Remember this rule: It’s always better to be more conservative when it comes to progressive overload. It’s better to add weight slightly slower than your rate of adaptation than slightly faster.
And this is why most people fail at progressive overload: they think they can beat the system and reach their goal sooner than their physiology will allow.
Once again, this is caused by making emotional decisions instead of rational decisions. It’s driven by your desire to lift huge weight right NOW.
But remember, you might only progress by 0.5 to 2% following a challenging workout and its recovery period. Yet, some lifters try to add 20 pounds to their bench press every workout.
If they bench 300 x 6, going up to 320 is roughly a 7% increase. At a rate of adaptation of 2% that’s around 4 weeks’ worth of training. At 1% it’s 7 weeks. Heck, with a 0.5% rate of improvement, it can take 14 weeks to increase strength enough to justify the 20-pound increase!
Some will even assume their program isn’t working. It probably is, but they’re expecting an unrealistic rate of progression.
Listen, nothing will kill long-term progression faster than adding too much weight to the bar. Impatience is your worst enemy. And you should never sacrifice long-term progress for short-term gratification.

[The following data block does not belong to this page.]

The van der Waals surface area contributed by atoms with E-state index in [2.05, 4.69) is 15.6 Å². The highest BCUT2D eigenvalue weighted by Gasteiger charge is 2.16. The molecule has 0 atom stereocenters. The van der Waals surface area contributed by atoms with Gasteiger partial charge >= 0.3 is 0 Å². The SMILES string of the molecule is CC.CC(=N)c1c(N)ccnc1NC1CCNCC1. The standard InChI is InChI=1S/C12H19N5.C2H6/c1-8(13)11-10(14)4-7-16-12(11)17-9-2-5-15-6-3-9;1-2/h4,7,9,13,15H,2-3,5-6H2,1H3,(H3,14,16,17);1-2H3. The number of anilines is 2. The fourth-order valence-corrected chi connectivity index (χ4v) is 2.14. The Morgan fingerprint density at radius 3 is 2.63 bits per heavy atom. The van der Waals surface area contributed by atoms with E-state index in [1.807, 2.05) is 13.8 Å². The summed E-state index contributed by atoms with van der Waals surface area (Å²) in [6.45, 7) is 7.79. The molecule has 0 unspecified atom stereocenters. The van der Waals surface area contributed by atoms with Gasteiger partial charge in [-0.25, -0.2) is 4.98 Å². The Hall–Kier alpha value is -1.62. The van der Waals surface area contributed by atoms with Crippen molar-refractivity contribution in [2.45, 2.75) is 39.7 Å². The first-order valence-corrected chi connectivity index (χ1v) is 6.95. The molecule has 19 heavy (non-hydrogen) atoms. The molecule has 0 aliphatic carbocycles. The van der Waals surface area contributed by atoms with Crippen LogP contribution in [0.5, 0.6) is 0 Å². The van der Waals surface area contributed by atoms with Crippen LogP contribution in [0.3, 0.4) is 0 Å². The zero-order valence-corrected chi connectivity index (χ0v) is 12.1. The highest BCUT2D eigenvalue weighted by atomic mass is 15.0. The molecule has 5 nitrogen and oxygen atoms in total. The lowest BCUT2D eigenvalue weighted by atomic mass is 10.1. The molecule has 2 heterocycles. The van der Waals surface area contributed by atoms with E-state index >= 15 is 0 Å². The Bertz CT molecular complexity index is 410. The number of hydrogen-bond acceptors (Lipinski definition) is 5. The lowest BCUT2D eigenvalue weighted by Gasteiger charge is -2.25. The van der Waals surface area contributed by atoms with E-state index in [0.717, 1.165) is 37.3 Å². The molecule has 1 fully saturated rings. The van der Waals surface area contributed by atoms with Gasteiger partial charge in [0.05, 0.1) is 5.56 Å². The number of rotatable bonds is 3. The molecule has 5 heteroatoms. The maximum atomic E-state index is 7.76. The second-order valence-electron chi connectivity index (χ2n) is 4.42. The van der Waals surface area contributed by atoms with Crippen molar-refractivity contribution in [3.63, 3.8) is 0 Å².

Ask someone who squats 300, benches 200, and deadlifts 350 if he’d be satisfied with hitting a 650 squat, 450 bench, and a 700-pound deadlift in 10 years. He’d probably say, “hell yes!”
The problem? He’d probably proceed to train as if he had to hit those numbers in a year! And that’s why he’ll never get anywhere close to those numbers.
There’s no such thing as progression that’s too slow. Trying to speed things up can lead to zero progress for long periods of time.
This is the main reason why lifters can actually start to regress.
If you try to add weight faster than your body adapts, you will quickly hit a point where you’re simply not strong enough to handle it. At that point, a lot of people will sacrifice form just to “get the numbers.” Momentum, hitching, twisting out of position – anything goes to “make the lift.”
Besides the high risk of training burnout, the problem is that your technique will start to degrade. You’ll develop bad motor habits and lose technical efficiency. The more of these bad reps you do, the worse your lifting technique will become. As technique worsens, performance worsens.